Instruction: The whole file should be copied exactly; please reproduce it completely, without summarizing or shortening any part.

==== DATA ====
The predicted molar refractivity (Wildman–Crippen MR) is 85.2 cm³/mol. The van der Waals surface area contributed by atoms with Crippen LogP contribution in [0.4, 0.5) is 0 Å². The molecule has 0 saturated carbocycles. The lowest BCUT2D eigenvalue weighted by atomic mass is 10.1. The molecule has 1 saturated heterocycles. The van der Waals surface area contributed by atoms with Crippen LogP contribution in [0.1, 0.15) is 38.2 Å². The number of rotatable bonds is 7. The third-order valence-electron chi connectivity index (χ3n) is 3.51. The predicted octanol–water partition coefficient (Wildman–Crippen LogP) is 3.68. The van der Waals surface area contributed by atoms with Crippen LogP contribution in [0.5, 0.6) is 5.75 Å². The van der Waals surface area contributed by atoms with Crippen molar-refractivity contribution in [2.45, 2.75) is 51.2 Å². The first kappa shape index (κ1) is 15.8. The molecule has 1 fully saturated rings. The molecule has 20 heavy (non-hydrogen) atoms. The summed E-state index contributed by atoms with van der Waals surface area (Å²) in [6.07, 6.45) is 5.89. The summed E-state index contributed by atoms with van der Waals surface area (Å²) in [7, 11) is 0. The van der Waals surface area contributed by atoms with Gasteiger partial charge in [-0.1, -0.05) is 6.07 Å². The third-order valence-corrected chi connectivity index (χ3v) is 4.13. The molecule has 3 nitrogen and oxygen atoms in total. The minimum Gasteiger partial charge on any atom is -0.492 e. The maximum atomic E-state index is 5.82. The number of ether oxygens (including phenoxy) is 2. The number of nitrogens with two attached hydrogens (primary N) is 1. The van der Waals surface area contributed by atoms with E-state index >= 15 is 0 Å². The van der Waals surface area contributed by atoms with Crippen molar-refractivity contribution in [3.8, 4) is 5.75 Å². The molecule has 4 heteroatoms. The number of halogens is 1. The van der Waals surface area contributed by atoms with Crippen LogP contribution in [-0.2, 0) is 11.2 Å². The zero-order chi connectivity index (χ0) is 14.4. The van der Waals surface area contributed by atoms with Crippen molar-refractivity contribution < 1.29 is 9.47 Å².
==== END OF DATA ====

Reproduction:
The predicted molar refractivity (Wildman–Crippen MR) is 85.2 cm³/mol. The van der Waals surface area contributed by atoms with Crippen LogP contribution in [0.4, 0.5) is 0 Å². The molecule has 0 saturated carbocycles. The lowest BCUT2D eigenvalue weighted by atomic mass is 10.1. The molecule has 1 saturated heterocycles. The van der Waals surface area contributed by atoms with Crippen LogP contribution in [0.1, 0.15) is 38.2 Å². The number of rotatable bonds is 7. The third-order valence-electron chi connectivity index (χ3n) is 3.51. The predicted octanol–water partition coefficient (Wildman–Crippen LogP) is 3.68. The van der Waals surface area contributed by atoms with Crippen LogP contribution in [0.5, 0.6) is 5.75 Å². The van der Waals surface area contributed by atoms with Crippen molar-refractivity contribution in [2.45, 2.75) is 51.2 Å². The first kappa shape index (κ1) is 15.8. The molecule has 1 fully saturated rings. The molecule has 20 heavy (non-hydrogen) atoms. The summed E-state index contributed by atoms with van der Waals surface area (Å²) in [6.07, 6.45) is 5.89. The summed E-state index contributed by atoms with van der Waals surface area (Å²) in [7, 11) is 0. The van der Waals surface area contributed by atoms with Gasteiger partial charge in [-0.1, -0.05) is 6.07 Å². The third-order valence-corrected chi connectivity index (χ3v) is 4.13. The molecule has 3 nitrogen and oxygen atoms in total. The minimum Gasteiger partial charge on any atom is -0.492 e. The maximum atomic E-state index is 5.82. The number of ether oxygens (including phenoxy) is 2. The number of nitrogens with two attached hydrogens (primary N) is 1. The van der Waals surface area contributed by atoms with E-state index >= 15 is 0 Å². The van der Waals surface area contributed by atoms with Crippen molar-refractivity contribution in [3.8, 4) is 5.75 Å². The molecule has 4 heteroatoms. The number of halogens is 1. The van der Waals surface area contributed by atoms with Crippen LogP contribution in [-0.2, 0) is 11.2 Å². The zero-order chi connectivity index (χ0) is 14.4. The van der Waals surface area contributed by atoms with Crippen molar-refractivity contribution < 1.29 is 9.47 Å².